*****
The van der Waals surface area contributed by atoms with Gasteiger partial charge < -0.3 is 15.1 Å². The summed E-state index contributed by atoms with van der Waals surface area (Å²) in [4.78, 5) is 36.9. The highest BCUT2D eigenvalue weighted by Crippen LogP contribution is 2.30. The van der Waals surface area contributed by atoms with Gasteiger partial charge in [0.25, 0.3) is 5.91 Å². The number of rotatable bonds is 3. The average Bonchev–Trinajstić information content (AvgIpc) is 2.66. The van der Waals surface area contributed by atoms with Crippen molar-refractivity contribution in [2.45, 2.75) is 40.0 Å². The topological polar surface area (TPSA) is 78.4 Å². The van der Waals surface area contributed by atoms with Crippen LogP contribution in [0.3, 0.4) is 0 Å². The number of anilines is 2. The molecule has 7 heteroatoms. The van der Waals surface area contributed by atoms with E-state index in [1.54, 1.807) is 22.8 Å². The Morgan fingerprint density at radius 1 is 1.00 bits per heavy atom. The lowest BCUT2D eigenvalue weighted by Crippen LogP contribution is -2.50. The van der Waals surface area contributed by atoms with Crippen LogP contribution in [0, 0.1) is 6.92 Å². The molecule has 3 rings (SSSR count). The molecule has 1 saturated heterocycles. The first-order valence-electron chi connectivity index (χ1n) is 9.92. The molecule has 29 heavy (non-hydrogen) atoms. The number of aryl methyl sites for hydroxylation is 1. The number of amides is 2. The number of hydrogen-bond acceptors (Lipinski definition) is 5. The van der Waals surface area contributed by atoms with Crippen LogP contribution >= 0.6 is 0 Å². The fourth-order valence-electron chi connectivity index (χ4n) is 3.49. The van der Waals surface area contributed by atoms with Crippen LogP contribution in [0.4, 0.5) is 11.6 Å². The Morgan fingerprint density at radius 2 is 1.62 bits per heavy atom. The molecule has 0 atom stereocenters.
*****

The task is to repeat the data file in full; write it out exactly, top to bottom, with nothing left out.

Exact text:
The van der Waals surface area contributed by atoms with Gasteiger partial charge < -0.3 is 15.1 Å². The summed E-state index contributed by atoms with van der Waals surface area (Å²) in [4.78, 5) is 36.9. The highest BCUT2D eigenvalue weighted by Crippen LogP contribution is 2.30. The van der Waals surface area contributed by atoms with Gasteiger partial charge in [0.25, 0.3) is 5.91 Å². The number of rotatable bonds is 3. The average Bonchev–Trinajstić information content (AvgIpc) is 2.66. The van der Waals surface area contributed by atoms with Crippen molar-refractivity contribution in [2.45, 2.75) is 40.0 Å². The topological polar surface area (TPSA) is 78.4 Å². The van der Waals surface area contributed by atoms with Crippen LogP contribution in [0.3, 0.4) is 0 Å². The number of anilines is 2. The molecule has 7 heteroatoms. The van der Waals surface area contributed by atoms with E-state index in [1.54, 1.807) is 22.8 Å². The Morgan fingerprint density at radius 1 is 1.00 bits per heavy atom. The lowest BCUT2D eigenvalue weighted by Crippen LogP contribution is -2.50. The van der Waals surface area contributed by atoms with Crippen LogP contribution in [0, 0.1) is 6.92 Å². The molecule has 3 rings (SSSR count). The molecule has 1 saturated heterocycles. The first-order valence-electron chi connectivity index (χ1n) is 9.92. The molecule has 29 heavy (non-hydrogen) atoms. The number of aryl methyl sites for hydroxylation is 1. The number of amides is 2. The number of hydrogen-bond acceptors (Lipinski definition) is 5. The van der Waals surface area contributed by atoms with Crippen LogP contribution >= 0.6 is 0 Å². The fourth-order valence-electron chi connectivity index (χ4n) is 3.49. The van der Waals surface area contributed by atoms with Crippen LogP contribution in [0.4, 0.5) is 11.6 Å². The Morgan fingerprint density at radius 2 is 1.62 bits per heavy atom. The molecule has 0 atom stereocenters.